P&D F Units



I believe P&D lists a Santa Fe style pilot for the F units. You might want to check these out.




I believe P&D lists a Santa Fe style pilot for the F units. You might want to check these out.


Yep - Got 'em!




Hope everyone had a good Christmas.

I have finally been able to do a little more work on my F units. The following two photos show details added to the 1500 gallon fuel tank.

From this next photo you can see that the tank was built by gluing parts around the outside of the original P&D tank. You can also see that I added some styrene in the middle of the tank to widen it because the original P&D tank is actually too narrow. I did the same with the battery boxes (not shown).

There seems to be a limit to the number of photos I can post so I will end here and try to post more in a moment.



Below is shown two photos of the left side of the prototype. I still have to add the pipe with the valve and chain to the model.

It looks like my limit is three pictures so I’ll have to continue in another message.



The final three photos:

The following two pictures show some of the dimensions I used to build the tanks. I lived in Japan for twelve years and as a result I really prefer to work in the metric system so all dimensions are shown in millimeters.

The above photo shows the brackets for hanging the fuel tank. On the prototype, the two styrene parts would be one piece. I had to leave a space between the two parts for the P&D drive shaft to the forward truck. The brass piece is the pattern I use for cutting out the styrene brackets.

The following shows the completed ice breakers. They will be glued in place after the units are painted. This unit is a late model F3 which will have stainless steel side grills. I have one photo of the roof of an Espee F unit which shows small circular plates bolted on to the roof, probably used to cover the holes left when the original air horns were removed.

I’ll post some more photos when I am able to do more work.

Have a happy New Year.



Beautiful work and detailing of a unique SP locomotive!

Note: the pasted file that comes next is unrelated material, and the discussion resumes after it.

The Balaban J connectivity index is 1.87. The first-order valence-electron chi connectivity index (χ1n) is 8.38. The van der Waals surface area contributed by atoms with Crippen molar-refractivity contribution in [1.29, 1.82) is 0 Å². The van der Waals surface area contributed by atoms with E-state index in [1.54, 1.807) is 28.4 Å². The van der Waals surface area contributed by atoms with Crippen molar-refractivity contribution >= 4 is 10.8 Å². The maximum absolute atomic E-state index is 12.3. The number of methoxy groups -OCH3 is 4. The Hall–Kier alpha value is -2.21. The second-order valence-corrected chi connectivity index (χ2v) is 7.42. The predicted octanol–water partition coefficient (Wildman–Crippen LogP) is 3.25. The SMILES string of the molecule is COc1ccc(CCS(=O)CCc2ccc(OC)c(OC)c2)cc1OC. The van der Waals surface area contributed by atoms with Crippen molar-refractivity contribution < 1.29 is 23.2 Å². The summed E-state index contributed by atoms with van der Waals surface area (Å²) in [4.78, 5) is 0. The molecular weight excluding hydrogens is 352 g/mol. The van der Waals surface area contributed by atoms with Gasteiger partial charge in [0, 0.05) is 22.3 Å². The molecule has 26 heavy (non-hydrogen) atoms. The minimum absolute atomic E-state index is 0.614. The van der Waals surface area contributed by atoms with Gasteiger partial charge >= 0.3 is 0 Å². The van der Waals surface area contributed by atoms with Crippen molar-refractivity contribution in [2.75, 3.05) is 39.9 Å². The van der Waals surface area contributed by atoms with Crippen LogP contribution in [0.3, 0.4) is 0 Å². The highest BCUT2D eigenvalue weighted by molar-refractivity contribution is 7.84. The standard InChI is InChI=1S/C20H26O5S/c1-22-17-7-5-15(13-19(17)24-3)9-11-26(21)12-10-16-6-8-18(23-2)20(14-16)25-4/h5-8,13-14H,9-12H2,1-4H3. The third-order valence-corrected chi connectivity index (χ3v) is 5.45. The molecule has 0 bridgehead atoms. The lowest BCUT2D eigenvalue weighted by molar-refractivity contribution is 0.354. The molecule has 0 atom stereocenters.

It appears from the first prototype photo that SP rebuilt this somewhat unique unit with a wider than normal fuel tank. The biggest clue is that some of the original side skirt profile remains, and that’s established by the battery box cover. It curves inward, but the side of the fuel tank extends far outboard. The stock P&D tank is certainly not close for this prototype.

For reference this ex-BAR F3 in Jim Thorpe sports a standard fuel tank.

Here’s D&RGW F9 5771 at the Colorado RR museum. As far as I can tell, a stock P&D tank is dimensionally OK for this prototype, but does lack many details. This is the rear of 5771’s fuel tank. Aluminum paint makes it easier to see the details.

Please keep sharing your progress with us. It is quite inspiring!



Amazing work and thanks for showing close-up photos of your work with dimensional data.

time to get working on my own using yours as a guide. It’s hard to tell what Southern used exactly for the brackets and other tools, but getting close is better than nothing at all.

Also, your roof detailing is amazing. I am assuming those are actual nuts.



Very clean modeling! Your work is awesome and I can’t wait to see the finished product!

Dave (DaveJfr0),

Great to see you over here! You should post some of your work too! A couple shots of that Southern power would be nice!


Thanks for your kind comments. The main reason I wanted to join this forum was because of the consistent high quality work I’ve seen here.